The Unexpected Revolution That’s Killing Off Draconian Abortion Restrictions

“We have reached the tipping point, and we are not going back.”

Bethany Van Kampen, left, hugs Alejandra Pablus as they celebrate during a rally at the Supreme Court in Washington on June 27, 2016, after the court struck down Texas' widely replicated regulation of abortion clinics. Evan Vucci/AP


The 5-3 Supreme Court decision that decimated Texas’ HB 2 and established that admitting privileges and ambulatory surgical center requirements qualify as undue burdens on a woman’s right to an abortion has led to a flurry of activity across the country in reproductive rights.

Beginning in Texas a few days after the high court’s ruling, the Department of Health released statistics on abortion rates for the year after the Legislature enacted the HB 2 restrictions in 2013, which showed a 14 percent drop in the number of procedures in 2014—the steepest drop in at least eight years. The agency, which is not required to release abortion statistics but has done so annually, came under scrutiny amid accusations from the American Civil Liberties Union that it delayed releasing the numbers even after the data was finalized to conceal the impact of HB 2.

Lt. Governor Dan Patrick expressed his satisfaction with the findings in a radio interview Thursday.

“You see the Wendy Davis crowd, the abortion crowd, and the ACLU decrying these numbers. ‘How terrible this is!’ How terrible? Everyone, even if you’re pro-choice, you ought to be celebrating life. There are about 10,000 to 12,000 two- and three-year-olds running around today acting like two- and three-year-olds act because of this legislation,” he said. “Our true purpose was to make sure the environments were safe for women, but obviously, if you end up as a result having fewer abortions and saving lives, that’s something that everyone should celebrate.”

The law closed more than half the clinics in the state. A report by the Texas Policy Evaluation Project found in the wake of new abortion restriction tactics over the years, the number of women who have self-induced is staggering—as many as 240,000 women between the ages of 18 and 49 have tried to terminate their pregnancies on their own during their lifetime.

Today in Louisiana, the Center for Reproductive Rights filed a lawsuit challenging all seven abortion restrictions passed in the state this year.

“Louisiana politicians are trying to do what the U.S. Supreme Court just ruled decisively they cannot, burying women’s right to safe and legal abortion under an avalanche of unjustified and burdensome restrictions,” said Nancy Northup, president and CEO of the Center for Reproductive Rights. She described the laws as creating “a web of red tape that women and their doctors cannot hope to escape, driving safe and legal care out of reach for many Louisiana women and putting their health and well-being at risk.”

The state passed the highest number of abortion restrictions in the country this year, affecting nearly every aspect of reproductive health care. One law would triple the waiting time between a consultation with a physician and the actual procedure from 24 hours to 72 hours; another would ban dilation and evacuation, the most common procedure for second-trimester abortions; another banned abortion in cases of fetal genetic abnormalities, and required cremation or burial of aborted fetal tissue. Still another proposal blocked state spending in the form of Medicaid dollars at clinics that perform abortions, such as Planned Parenthood. The state also has a law that imposes new credentialing requirements on abortion providers—they must be board-certified in family medicine or obstetrics and gynecology, or resident trainees under the supervision of a physician who has such credentials. According to the complaint, if a provider collects reimbursement for the costs of collecting and storing fetal tissue from abortions for medical research, he or she could face “a term of decades of imprisonment at hard labor.”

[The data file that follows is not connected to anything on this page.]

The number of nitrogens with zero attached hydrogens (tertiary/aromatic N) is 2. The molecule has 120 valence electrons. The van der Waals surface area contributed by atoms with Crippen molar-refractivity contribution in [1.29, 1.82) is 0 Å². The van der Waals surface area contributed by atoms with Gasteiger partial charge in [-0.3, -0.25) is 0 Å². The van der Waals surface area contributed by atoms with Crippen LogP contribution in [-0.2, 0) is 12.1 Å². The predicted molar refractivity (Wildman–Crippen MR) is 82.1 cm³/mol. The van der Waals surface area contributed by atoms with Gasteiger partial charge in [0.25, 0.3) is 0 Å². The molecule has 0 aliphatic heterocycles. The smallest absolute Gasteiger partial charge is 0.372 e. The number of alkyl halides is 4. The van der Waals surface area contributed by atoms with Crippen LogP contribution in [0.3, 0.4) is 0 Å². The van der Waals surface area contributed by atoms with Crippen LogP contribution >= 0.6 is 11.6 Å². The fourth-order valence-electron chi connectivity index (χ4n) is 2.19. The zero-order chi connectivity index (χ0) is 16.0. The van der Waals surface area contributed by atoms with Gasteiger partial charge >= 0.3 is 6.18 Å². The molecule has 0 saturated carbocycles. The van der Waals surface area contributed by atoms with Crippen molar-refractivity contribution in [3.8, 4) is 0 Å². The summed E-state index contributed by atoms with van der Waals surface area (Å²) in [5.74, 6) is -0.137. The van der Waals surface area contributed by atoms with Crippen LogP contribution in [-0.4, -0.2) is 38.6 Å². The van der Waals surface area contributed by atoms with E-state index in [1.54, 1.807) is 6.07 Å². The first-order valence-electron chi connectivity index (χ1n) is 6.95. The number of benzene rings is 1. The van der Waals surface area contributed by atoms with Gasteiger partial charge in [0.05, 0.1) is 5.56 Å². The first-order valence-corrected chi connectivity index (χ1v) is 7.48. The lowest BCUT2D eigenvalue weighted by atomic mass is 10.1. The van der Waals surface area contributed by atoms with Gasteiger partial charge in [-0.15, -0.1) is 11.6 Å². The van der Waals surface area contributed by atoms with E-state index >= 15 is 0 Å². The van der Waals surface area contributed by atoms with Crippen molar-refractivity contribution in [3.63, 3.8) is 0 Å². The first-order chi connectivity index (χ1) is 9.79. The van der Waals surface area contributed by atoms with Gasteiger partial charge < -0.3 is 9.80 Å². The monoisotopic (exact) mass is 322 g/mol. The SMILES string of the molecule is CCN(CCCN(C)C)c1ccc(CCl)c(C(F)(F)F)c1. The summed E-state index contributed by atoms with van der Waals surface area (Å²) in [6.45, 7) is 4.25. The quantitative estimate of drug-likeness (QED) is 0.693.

In Florida, Federal District Judge Robert Hinkle ruled Thursday night to put key portions of a new omnibus law on hold that would block public funding for Planned Parenthood and increase inspection requirements of medical records. The ruling came only a few hours before the law was set to go into effect. Planned Parenthood officials estimated that the measure would have cost them about $500,000 in public funding. Hinkle also ruled against a requirement of annual state inspections of the medical records for half of all clinic patients, which Planned Parenthood estimated to be about 35,000 people per year.

The ruling, however, kept in place a measure redefining the third trimester as “the period of time from the beginning of the 24th week of gestation through birth,” which in effect shortened the period during which a woman can legally have the procedure done.

“We will not stop fighting until every person has access to the health care they need and deserve, and until the law guarantees it,” said Cecile Richards, president of Planned Parenthood, in a statement regarding the Florida ruling. “A growing number of young people are fighting for justice in this country. There is power in our movement. We have reached the tipping point, and we are not going back.”